Winning is better than losing. But is NOT losing better than winning? Sometimes we act like it is.
Golfing for dollars
Let’s talk about golfers. A rational golfer should try just as hard to make a putt for a birdie (1 under par) as she would to make that same putt to avoid a bogey (1 over par). In both cases, the penalty for a miss is exactly the same – one stroke.
But golfers have lizard brains telling them that having a negative experience is worse than not having a positive experience even if the result is the same. So they try harder and perform better when avoiding a bogey than they do when putting for a birdie.
Is it a big deal? Researchers calculate that this type of decision-making bias costs the average professional golfer about one stroke during a 72-hole tournament. For the top 20 golfers, that translates to a combined loss of about $1.2 million in prize money a year.
Letting your lizard brain do your putting is a bad idea!
Lest you think I am picking on golfers, the rest of us are just as irrational. Imagine I tell you that I will flip a coin and you can bet on the outcome: if it is tails you lose $100, but if it is heads you win $150. Would you take this bet?
You should, because the expected value is positive - the average outcome is $125 - higher than what you started with. However, studies show that most people would rather avoid the potential loss and not take the bet.
Behavioral scientists call this behavior Loss Aversion and it is the core bias behind many of the Invisible Mind Blocks covered here in the past, such as the Endowment Effect, the Negativity Bias, and the Status Quo Bias. Your primitive subconscious lizard brain wants to keep you safe and so it gives you the impulse to avoid danger whenever possible.
Incentivize by gain or by loss?
A four week study of factory workers in China offered an incentive to two groups of employees for reaching a productivity benchmark. One group was given 80 renminbi (Chinese unit of currency) for each of the four weeks they met the goal. The other group was given 320 renminbi at the beginning and had 80 taken away each week they missed the target.
Both incentives were effective but the second group performed better. Again, the subconscious desire to avoid the loss was greater than the incentive to gain the same amount.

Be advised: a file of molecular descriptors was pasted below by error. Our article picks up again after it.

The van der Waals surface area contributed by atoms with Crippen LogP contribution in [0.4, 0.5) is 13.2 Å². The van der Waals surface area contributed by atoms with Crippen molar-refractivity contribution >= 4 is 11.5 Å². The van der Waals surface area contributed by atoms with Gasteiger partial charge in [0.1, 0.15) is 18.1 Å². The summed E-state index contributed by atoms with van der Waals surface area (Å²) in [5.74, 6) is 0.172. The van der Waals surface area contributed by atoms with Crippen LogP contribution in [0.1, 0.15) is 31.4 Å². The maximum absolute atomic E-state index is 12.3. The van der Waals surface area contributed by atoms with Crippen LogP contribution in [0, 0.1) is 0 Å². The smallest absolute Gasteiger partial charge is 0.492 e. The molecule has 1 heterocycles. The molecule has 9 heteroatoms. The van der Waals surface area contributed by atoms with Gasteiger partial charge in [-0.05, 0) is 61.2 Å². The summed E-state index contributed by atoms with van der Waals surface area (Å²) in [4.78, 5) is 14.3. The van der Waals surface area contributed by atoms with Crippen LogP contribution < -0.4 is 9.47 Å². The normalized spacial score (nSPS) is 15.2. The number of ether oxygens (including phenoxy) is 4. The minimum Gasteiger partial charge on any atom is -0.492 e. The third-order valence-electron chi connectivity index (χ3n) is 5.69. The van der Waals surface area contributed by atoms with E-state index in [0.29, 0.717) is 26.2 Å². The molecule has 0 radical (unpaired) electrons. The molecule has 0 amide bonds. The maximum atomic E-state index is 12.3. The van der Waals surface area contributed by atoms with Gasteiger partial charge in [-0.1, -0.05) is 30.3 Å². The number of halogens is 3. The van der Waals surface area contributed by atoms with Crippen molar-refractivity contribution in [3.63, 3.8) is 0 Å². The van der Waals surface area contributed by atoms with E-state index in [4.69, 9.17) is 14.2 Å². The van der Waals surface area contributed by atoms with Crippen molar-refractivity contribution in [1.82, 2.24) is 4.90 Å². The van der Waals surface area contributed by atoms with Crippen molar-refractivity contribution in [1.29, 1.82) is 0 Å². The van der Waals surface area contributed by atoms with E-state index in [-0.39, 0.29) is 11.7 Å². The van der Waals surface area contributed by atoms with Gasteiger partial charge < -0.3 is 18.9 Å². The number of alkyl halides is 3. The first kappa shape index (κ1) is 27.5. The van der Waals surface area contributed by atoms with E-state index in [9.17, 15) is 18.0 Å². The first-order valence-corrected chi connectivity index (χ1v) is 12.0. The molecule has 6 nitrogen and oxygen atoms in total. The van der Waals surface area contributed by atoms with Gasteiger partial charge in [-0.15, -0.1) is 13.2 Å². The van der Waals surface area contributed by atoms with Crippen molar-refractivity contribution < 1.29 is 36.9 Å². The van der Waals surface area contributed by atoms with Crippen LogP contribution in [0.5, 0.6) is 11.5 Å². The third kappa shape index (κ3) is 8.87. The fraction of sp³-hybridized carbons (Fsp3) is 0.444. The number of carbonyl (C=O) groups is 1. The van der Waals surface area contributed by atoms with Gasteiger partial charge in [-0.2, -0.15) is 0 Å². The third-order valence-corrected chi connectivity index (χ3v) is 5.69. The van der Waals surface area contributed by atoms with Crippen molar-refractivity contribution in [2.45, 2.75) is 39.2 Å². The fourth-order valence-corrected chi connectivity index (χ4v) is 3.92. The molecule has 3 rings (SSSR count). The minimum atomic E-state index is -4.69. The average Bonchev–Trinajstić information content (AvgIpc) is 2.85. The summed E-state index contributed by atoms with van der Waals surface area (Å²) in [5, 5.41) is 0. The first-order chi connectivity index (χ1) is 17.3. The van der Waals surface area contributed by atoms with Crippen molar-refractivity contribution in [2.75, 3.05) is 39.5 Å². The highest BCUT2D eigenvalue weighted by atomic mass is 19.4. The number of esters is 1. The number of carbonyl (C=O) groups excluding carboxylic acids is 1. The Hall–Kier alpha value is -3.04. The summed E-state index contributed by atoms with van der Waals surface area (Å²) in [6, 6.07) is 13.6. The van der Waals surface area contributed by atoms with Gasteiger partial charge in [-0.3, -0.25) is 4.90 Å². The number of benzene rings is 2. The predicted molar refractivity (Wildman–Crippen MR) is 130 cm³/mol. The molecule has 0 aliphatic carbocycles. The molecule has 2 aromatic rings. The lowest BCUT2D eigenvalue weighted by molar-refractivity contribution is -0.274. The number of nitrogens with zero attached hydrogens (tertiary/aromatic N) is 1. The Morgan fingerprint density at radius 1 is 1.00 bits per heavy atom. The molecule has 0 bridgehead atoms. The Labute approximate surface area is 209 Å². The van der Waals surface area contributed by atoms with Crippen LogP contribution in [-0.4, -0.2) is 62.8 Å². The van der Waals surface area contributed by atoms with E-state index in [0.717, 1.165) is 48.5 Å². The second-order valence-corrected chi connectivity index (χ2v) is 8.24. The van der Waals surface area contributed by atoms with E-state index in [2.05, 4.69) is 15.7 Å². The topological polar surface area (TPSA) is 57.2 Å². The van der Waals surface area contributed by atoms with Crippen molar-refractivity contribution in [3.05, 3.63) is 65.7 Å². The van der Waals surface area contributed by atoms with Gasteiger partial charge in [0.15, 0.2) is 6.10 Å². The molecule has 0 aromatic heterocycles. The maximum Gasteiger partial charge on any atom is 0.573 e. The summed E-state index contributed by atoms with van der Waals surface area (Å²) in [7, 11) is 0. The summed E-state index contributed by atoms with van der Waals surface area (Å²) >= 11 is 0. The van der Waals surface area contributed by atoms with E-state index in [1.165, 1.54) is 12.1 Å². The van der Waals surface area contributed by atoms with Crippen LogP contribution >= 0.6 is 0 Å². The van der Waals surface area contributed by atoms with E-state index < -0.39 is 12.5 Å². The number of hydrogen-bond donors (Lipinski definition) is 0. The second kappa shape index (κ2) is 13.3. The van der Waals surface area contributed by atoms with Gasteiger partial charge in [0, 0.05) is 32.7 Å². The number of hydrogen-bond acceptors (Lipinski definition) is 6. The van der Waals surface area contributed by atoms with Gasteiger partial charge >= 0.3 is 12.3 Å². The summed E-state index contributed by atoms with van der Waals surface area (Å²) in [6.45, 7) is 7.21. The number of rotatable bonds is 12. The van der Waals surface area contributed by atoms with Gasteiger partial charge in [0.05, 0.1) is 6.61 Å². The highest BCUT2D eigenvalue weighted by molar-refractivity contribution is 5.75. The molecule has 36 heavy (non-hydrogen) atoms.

Fighting against change
Have you noticed how difficult it can be for some organizations to change? Suppose a new process is proposed that will help the organization as a whole but is perceived by a few individuals as detrimental to them. Those people will fight harder against the change than the potential winners fight for it, similar to the golfer trying harder to avoid a bogey.
That loud resistance can keep organizations from making change when it is needed for growth and positive performance. The resistance is the squeaky wheel and the status quo wins, but the business loses.
It's gonna cost you!
Marketers who know this will frame their advertising copy around the prospect of what you will lose if you do not purchase their product. Instead of “save $50 per month on gas”, they will say, “Not using our service is costing you $50 every month.”
They may also give you a free trial or sample which will be more difficult to give up than it would have been to not use in the first place. (The Endowment Effect comes into play here as well, which is the phenomenon where we put a higher value on things we own than on things we do not own.)
Be aware but not afraid
What can we do about this aversion to losing? When making assessments, try to calculate the actual value of all options rather than just going with your gut feeling, which is often your lizard telling you to be afraid.
We can’t always beat this bias against losing, but by taking a moment to consider the real costs and benefits, we can take away some of its influence.
Think well and be well.